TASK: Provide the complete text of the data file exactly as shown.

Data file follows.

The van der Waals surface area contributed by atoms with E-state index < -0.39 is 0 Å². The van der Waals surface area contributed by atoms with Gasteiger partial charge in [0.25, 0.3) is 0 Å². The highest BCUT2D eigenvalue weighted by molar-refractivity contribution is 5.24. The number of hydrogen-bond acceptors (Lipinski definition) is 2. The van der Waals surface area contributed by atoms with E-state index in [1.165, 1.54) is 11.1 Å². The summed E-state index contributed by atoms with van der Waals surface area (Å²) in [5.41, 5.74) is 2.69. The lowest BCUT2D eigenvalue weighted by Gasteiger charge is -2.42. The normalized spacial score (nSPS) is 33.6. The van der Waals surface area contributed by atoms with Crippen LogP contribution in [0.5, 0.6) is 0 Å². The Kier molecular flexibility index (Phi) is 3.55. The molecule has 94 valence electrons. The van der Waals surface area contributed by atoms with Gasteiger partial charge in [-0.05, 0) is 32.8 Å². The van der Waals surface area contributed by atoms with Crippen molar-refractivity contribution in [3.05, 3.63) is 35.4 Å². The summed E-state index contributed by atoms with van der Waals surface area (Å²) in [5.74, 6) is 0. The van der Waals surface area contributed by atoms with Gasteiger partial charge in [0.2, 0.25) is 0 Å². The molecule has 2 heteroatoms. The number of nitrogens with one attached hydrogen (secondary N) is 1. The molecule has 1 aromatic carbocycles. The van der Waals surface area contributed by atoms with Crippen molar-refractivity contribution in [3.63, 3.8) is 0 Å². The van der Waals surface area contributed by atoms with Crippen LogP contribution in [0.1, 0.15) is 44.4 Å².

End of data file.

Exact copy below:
The van der Waals surface area contributed by atoms with E-state index < -0.39 is 0 Å². The van der Waals surface area contributed by atoms with Gasteiger partial charge in [0.25, 0.3) is 0 Å². The highest BCUT2D eigenvalue weighted by molar-refractivity contribution is 5.24. The number of hydrogen-bond acceptors (Lipinski definition) is 2. The van der Waals surface area contributed by atoms with E-state index in [1.165, 1.54) is 11.1 Å². The summed E-state index contributed by atoms with van der Waals surface area (Å²) in [5.41, 5.74) is 2.69. The lowest BCUT2D eigenvalue weighted by Gasteiger charge is -2.42. The normalized spacial score (nSPS) is 33.6. The van der Waals surface area contributed by atoms with Crippen LogP contribution in [0.5, 0.6) is 0 Å². The Kier molecular flexibility index (Phi) is 3.55. The molecule has 94 valence electrons. The van der Waals surface area contributed by atoms with Gasteiger partial charge in [-0.05, 0) is 32.8 Å². The van der Waals surface area contributed by atoms with Crippen molar-refractivity contribution in [3.05, 3.63) is 35.4 Å². The summed E-state index contributed by atoms with van der Waals surface area (Å²) in [5.74, 6) is 0. The van der Waals surface area contributed by atoms with Gasteiger partial charge in [0.2, 0.25) is 0 Å². The molecule has 2 heteroatoms. The number of nitrogens with one attached hydrogen (secondary N) is 1. The molecule has 1 aromatic carbocycles. The van der Waals surface area contributed by atoms with Crippen molar-refractivity contribution in [3.63, 3.8) is 0 Å². The van der Waals surface area contributed by atoms with Crippen LogP contribution in [0.1, 0.15) is 44.4 Å².